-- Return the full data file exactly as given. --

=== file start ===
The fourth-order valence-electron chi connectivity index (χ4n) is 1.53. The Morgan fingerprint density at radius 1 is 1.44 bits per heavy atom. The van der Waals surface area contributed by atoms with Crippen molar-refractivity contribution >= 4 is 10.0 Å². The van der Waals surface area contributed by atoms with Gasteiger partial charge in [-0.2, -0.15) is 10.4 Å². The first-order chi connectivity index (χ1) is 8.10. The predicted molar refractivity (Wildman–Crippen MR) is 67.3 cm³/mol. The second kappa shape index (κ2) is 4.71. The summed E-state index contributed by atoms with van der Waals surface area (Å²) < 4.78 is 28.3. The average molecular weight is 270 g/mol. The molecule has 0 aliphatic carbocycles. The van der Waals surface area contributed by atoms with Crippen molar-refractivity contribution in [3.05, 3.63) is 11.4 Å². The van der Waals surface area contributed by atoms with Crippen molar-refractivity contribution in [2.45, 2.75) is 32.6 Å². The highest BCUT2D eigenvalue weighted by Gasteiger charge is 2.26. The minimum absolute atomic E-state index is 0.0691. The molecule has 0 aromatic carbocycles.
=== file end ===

The fourth-order valence-electron chi connectivity index (χ4n) is 1.53. The Morgan fingerprint density at radius 1 is 1.44 bits per heavy atom. The van der Waals surface area contributed by atoms with Crippen molar-refractivity contribution >= 4 is 10.0 Å². The van der Waals surface area contributed by atoms with Gasteiger partial charge in [-0.2, -0.15) is 10.4 Å². The first-order chi connectivity index (χ1) is 8.10. The predicted molar refractivity (Wildman–Crippen MR) is 67.3 cm³/mol. The second kappa shape index (κ2) is 4.71. The summed E-state index contributed by atoms with van der Waals surface area (Å²) < 4.78 is 28.3. The average molecular weight is 270 g/mol. The molecule has 0 aliphatic carbocycles. The van der Waals surface area contributed by atoms with Crippen molar-refractivity contribution in [3.05, 3.63) is 11.4 Å². The van der Waals surface area contributed by atoms with Crippen molar-refractivity contribution in [2.45, 2.75) is 32.6 Å². The highest BCUT2D eigenvalue weighted by Gasteiger charge is 2.26. The minimum absolute atomic E-state index is 0.0691. The molecule has 0 aromatic carbocycles.